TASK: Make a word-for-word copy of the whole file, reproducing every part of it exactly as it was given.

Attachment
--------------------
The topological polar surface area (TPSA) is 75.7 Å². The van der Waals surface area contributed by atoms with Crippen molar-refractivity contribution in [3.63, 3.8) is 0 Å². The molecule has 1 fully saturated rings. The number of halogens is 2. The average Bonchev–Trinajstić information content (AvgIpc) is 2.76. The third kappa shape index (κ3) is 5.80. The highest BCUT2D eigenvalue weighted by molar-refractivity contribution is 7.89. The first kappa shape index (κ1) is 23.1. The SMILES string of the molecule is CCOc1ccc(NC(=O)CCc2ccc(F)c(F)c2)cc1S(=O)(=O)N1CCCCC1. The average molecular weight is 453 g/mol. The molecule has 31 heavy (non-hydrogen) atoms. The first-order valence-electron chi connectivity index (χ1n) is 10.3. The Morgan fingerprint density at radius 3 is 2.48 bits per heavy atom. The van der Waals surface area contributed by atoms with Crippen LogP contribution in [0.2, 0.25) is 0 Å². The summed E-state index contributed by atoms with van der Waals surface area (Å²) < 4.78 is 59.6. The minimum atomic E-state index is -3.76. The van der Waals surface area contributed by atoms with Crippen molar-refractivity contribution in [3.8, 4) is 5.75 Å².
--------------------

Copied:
The topological polar surface area (TPSA) is 75.7 Å². The van der Waals surface area contributed by atoms with Crippen molar-refractivity contribution in [3.63, 3.8) is 0 Å². The molecule has 1 fully saturated rings. The number of halogens is 2. The average Bonchev–Trinajstić information content (AvgIpc) is 2.76. The third kappa shape index (κ3) is 5.80. The highest BCUT2D eigenvalue weighted by molar-refractivity contribution is 7.89. The first kappa shape index (κ1) is 23.1. The SMILES string of the molecule is CCOc1ccc(NC(=O)CCc2ccc(F)c(F)c2)cc1S(=O)(=O)N1CCCCC1. The average molecular weight is 453 g/mol. The molecule has 31 heavy (non-hydrogen) atoms. The first-order valence-electron chi connectivity index (χ1n) is 10.3. The Morgan fingerprint density at radius 3 is 2.48 bits per heavy atom. The van der Waals surface area contributed by atoms with Crippen LogP contribution in [0.2, 0.25) is 0 Å². The summed E-state index contributed by atoms with van der Waals surface area (Å²) < 4.78 is 59.6. The minimum atomic E-state index is -3.76. The van der Waals surface area contributed by atoms with Crippen molar-refractivity contribution in [3.8, 4) is 5.75 Å².